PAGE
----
SUMMARY: In the 1940s, in segregated Knoxville, Tennessee, Gail (white) and Hanna (black) shared a crib in Gail’s house, where Hanna’s mother, Sophie, was the live-in maid. When the girls were four, Sophie taught them to swim, and soon they were gleefully doing cannonballs off the diving board, playing a game they’d invented based on their favorite Billie Holiday song.
By the time they are both in college, however, the two friends have lost touch with each other. A reunion in Washington, DC, sought by Gail but resented by Hanna, sets the tone for their relationship from then on. Marriage, children, and a tragic death further strain the increasingly fragile bond. How much longer can the friendship last?
THE BACK STORY: My MFA thesis, decades ago, was a novella about an interracial friendship. It wasn’t very good. I put it aside but never completely gave up on the idea. About eight years ago, I decided to try again. Beginning with Cannonballs is a completely different story, with brand new characters. The scene in the empty swimming pool, though, had its origins in my thesis from long ago.
WHY THIS TITLE?: The novel begins with Hanna and Gail cannonballing into a swimming pool. One afternoon, I was brainstorming titles by email with my son. Immediately after I hit send to suggest Starting with Cannonballs, I emailed him to say forget that one, it’s a terrible idea. No, Mom, I really like it, was his reply. So I made the title a bit more alliterative, and here we are!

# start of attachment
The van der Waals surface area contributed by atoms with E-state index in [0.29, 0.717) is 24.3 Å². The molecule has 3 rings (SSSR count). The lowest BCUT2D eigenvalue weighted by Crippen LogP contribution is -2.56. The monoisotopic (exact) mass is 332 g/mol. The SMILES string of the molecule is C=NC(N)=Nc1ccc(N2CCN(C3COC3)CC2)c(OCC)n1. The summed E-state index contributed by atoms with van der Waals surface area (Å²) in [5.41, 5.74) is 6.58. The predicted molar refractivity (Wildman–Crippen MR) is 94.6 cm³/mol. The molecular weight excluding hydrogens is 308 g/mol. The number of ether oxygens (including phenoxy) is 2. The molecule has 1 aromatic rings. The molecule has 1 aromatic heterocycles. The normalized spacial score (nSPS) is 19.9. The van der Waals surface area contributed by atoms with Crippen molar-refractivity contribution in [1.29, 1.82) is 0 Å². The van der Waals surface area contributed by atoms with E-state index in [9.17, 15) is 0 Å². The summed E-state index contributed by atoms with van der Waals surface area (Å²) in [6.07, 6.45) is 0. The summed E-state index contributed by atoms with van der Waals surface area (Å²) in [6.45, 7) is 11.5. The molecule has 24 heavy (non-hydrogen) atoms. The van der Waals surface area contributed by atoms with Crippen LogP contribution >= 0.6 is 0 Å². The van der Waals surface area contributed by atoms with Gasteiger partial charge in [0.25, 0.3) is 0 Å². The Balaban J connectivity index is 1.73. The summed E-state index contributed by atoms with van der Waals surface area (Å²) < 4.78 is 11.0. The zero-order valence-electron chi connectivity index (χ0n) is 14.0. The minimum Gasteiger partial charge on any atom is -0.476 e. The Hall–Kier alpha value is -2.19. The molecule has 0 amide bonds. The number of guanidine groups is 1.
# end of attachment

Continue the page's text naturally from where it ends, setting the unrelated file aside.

WHY WOULD SOMEONE WANT TO READ IT? Most books about interracial friendship have been written for children. This one is for an older audience.
“Coupe employs short sentences that pack a punch . . . in the tradition of Southern writers like Flannery O’Connor and Harper Lee . . . She lays bare each character’s truths, allowing the reader to piece them together. . . The novel is a testament to the importance of connection and empathy, and feels both timely and timeless in today’s fraught social climate.” —Jessica Crandall, in Necessary Fiction.
“This lyric novel is a gorgeous mosaic, fragmented in a way that lets the reader into the gaps in order to complete the meaning, to connect the narrative dots. Beginning with Cannonballs reminds me of an Alice Munro story, one that looks at people’s lives over decades, like catching them in snapshots . . .Jill McCroskey Coupe is one savvy, irresistible, and fearless writer.” — John Dufresne, author of “I Don’t like Where This Is Going.”
“Beginning with Cannonballs spans fifty years in a poignant yet difficult friendship. Through each episode, each explosive cannonball, the novel takes an unstinting and courageous look at how societal forces can seek to destroy the truth that lies beneath the surface of our skin: that we are all sisters and brothers at heart. —J.E. Irvin, author of The Dark End of the Rainbow and The Strange Disappearance of Rose Stone.
“Jill McCroskey Coupe’s compelling story of an unlikely friendship in the segregated South is unforgettable. Hanna and Gail’s struggle to defy the odds of racism and social status is truly one of hope. Such lovely and deft writing from a masterful storyteller. A must read.” – Kim Bradley, short story writer and Assistant Professor of English, Flagler College.